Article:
Kan said in his own news conference after the one announcing the Yokohama Vision that he was urged by “many TPP countries to decide to join the framework as early as possible” in the TPP summit.
Summary of the Yokohama Vision declaration
The following is the gist of the “Yokohama Vision” declaration adopted by an Asia-Pacific Economic Cooperation forum’s summit meeting that wrapped up Sunday in Yokohama.
The APEC leaders:
— agree to take concrete steps toward realization of a Free Trade Area of the Asia-Pacific, or FTAAP.
— see that an FTAAP should be pursued as a “comprehensive free trade agreement” by developing and building on ongoing regional undertakings, such as the Trans-Pacific Partnership and ASEAN-plus-three grouping.
— seek to develop an APEC community in which trade and investment are freer and more open.
— hail “significant progress” seen in APEC’s review this year of the achievement of the Bogor Goals by five industrialized economies and eight volunteer developing economies, but note more work remains to be done.
— set a growth strategy that includes an action plan that encompasses such issues as structural reform, human resource and entrepreneurship development, and human security.
For a community that promotes high quality growth, APEC set forth a strategy through 2015 that includes an action plan focusing on such issues as structural reform, human resource and entrepreneurship development, and human security. Human security involves such issues as counterterrorism and food security.
With the target year of 2010 having arrived for developed members to attain their long-held free trade goals, the leaders hailed the “significant progress” seen among five such members plus eight others but also said “more work remains to be done” toward the goals.
Under the so-called Bogor Goals, named after the Indonesian city where APEC leaders reached the agreement in 1994, developed economies are committed to achieving free and open trade and investment by 2010, and developing economies by 2020. The goals have no specific numerical targets.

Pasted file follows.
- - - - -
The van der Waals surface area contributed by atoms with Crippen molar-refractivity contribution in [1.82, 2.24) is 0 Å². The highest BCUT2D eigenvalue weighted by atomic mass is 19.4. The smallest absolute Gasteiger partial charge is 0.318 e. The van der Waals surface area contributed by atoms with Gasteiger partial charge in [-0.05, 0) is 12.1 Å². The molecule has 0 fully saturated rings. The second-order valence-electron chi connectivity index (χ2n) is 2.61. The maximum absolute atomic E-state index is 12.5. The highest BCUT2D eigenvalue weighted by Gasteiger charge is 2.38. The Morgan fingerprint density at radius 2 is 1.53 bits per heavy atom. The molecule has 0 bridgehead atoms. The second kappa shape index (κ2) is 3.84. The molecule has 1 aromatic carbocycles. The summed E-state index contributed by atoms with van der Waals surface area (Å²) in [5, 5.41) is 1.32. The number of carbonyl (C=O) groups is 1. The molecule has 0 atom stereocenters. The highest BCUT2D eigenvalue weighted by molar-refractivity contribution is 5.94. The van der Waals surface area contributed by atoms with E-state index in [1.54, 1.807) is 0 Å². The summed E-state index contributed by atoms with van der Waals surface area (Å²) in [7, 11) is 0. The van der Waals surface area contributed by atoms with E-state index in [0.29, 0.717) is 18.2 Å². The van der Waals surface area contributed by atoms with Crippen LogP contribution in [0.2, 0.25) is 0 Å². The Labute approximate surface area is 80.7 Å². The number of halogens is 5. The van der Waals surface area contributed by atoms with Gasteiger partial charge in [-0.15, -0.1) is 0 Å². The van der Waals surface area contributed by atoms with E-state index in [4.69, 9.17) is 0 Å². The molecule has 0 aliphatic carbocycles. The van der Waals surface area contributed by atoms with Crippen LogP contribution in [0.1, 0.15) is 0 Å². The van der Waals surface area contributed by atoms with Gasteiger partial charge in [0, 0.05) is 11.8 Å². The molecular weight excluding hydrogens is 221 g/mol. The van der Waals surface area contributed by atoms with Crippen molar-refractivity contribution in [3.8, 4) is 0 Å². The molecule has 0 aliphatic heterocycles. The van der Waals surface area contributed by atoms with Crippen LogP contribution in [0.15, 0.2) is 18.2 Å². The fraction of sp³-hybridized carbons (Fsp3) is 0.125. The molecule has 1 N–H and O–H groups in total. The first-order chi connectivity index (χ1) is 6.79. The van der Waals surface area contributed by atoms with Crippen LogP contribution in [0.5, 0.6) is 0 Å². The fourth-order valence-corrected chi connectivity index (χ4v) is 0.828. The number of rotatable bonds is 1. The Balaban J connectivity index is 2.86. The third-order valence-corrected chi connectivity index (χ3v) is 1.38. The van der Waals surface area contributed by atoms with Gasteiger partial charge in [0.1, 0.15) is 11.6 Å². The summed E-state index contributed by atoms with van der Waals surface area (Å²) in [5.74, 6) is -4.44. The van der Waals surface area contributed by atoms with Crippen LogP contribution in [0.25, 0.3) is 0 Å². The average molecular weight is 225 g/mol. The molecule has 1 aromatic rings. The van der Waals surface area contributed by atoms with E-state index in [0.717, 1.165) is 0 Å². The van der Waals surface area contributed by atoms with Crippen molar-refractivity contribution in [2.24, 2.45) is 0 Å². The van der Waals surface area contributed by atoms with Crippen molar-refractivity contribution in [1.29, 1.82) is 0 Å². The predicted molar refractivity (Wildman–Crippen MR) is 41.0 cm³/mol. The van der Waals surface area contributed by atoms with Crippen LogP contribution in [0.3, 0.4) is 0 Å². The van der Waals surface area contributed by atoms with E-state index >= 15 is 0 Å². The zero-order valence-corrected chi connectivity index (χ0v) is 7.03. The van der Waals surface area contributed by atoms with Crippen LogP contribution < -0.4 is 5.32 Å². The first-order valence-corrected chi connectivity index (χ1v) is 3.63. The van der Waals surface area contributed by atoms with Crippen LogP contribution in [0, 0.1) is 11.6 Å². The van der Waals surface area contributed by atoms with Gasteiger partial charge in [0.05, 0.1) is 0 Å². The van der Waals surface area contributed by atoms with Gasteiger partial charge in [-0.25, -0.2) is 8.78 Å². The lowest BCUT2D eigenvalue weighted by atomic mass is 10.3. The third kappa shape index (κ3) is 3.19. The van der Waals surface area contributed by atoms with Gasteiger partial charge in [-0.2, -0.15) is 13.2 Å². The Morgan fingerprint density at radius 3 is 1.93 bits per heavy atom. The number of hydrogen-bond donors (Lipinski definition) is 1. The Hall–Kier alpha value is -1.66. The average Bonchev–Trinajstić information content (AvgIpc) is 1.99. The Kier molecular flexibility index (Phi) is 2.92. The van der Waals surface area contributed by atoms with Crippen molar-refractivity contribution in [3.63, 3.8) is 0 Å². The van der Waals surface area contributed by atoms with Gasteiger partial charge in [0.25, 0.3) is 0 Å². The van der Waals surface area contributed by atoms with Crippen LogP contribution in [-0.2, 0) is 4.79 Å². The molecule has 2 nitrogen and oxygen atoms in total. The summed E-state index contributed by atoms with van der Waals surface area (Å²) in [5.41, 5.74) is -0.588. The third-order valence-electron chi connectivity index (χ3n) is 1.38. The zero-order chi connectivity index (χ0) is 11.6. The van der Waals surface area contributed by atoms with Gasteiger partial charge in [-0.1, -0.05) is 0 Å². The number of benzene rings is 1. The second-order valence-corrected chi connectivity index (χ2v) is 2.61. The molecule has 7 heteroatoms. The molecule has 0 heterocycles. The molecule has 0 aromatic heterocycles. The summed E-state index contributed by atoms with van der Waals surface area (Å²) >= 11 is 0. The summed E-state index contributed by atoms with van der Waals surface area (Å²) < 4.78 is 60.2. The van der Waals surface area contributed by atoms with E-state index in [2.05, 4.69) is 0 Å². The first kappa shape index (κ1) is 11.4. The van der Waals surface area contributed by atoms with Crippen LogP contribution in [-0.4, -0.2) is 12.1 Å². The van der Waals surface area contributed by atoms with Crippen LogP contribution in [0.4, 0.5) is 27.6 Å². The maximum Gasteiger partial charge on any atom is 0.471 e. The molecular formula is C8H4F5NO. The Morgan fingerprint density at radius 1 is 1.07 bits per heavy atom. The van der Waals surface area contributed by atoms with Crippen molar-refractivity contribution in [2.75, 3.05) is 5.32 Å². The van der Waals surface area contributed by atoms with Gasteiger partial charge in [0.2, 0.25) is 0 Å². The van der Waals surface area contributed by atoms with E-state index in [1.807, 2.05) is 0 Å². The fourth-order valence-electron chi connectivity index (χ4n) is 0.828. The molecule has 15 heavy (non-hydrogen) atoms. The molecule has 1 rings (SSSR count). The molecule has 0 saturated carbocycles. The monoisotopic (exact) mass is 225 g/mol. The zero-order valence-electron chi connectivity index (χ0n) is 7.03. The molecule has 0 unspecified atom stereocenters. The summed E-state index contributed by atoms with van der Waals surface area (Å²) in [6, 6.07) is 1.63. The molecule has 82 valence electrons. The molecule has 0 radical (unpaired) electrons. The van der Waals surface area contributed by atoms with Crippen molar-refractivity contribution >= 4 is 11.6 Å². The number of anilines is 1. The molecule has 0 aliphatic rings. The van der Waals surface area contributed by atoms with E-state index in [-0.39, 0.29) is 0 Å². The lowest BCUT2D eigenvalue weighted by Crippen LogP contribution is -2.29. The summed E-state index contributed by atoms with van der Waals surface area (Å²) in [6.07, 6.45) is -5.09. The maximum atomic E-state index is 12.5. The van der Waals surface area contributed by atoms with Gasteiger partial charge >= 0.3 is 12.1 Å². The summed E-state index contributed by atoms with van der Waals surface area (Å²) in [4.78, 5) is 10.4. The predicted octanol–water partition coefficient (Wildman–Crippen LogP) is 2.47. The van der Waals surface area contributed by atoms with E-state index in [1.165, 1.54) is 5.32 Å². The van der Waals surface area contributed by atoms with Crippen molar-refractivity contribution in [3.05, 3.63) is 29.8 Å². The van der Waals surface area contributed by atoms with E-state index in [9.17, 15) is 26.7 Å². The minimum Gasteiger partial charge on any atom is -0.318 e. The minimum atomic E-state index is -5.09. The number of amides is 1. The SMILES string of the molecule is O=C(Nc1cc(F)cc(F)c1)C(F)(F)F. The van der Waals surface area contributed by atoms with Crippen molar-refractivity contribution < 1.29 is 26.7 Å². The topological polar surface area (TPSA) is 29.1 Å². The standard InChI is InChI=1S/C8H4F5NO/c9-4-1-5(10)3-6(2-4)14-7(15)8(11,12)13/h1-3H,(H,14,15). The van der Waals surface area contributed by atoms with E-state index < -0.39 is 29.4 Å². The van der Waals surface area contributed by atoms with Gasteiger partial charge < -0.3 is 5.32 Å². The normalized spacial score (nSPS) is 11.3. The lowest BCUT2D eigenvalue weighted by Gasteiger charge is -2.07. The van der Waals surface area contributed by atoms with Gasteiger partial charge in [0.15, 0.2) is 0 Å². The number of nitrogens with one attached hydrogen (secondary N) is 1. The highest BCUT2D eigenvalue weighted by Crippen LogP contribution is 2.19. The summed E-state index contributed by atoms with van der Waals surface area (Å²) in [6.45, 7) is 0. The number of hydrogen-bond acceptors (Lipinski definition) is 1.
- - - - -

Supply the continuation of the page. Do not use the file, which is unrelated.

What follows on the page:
According to the declaration, the average applied tariff rate across the region fell to 6.6 percent in 2008 from 10.8 percent in 1996. It was 16.9 percent in 1989 when the forum was launched, APEC data show.
The leaders also said that they will refrain from “competitive devaluation” of their currencies as some countries’ monetary policies have sparked concerns over protectionism in global trade, and reaffirmed their strong commitment to bringing the stalled Doha Round of global market-opening talks to a prompt conclusion.
They also extended their “commitment on standstill” made in 2008 until the end of 2013 to refrain from raising new trade barriers and imposing new export restrictions, as concerns linger over China’s tightening control of its rare earth exports.
APEC accounts for 52.7 percent of the world’s gross domestic product and 44.4 percent of global trade by value, according to the latest data offered by the Japanese government.
What was initially a 12-member forum now groups Australia, Canada, Chile, China, Hong Kong, Japan, South Korea, Mexico, New Zealand, Papua New Guinea, Peru, Russia, Taiwan, the United States, and seven ASEAN members — Brunei, Indonesia, Malaysia, the Philippines, Singapore, Thailand and Vietnam.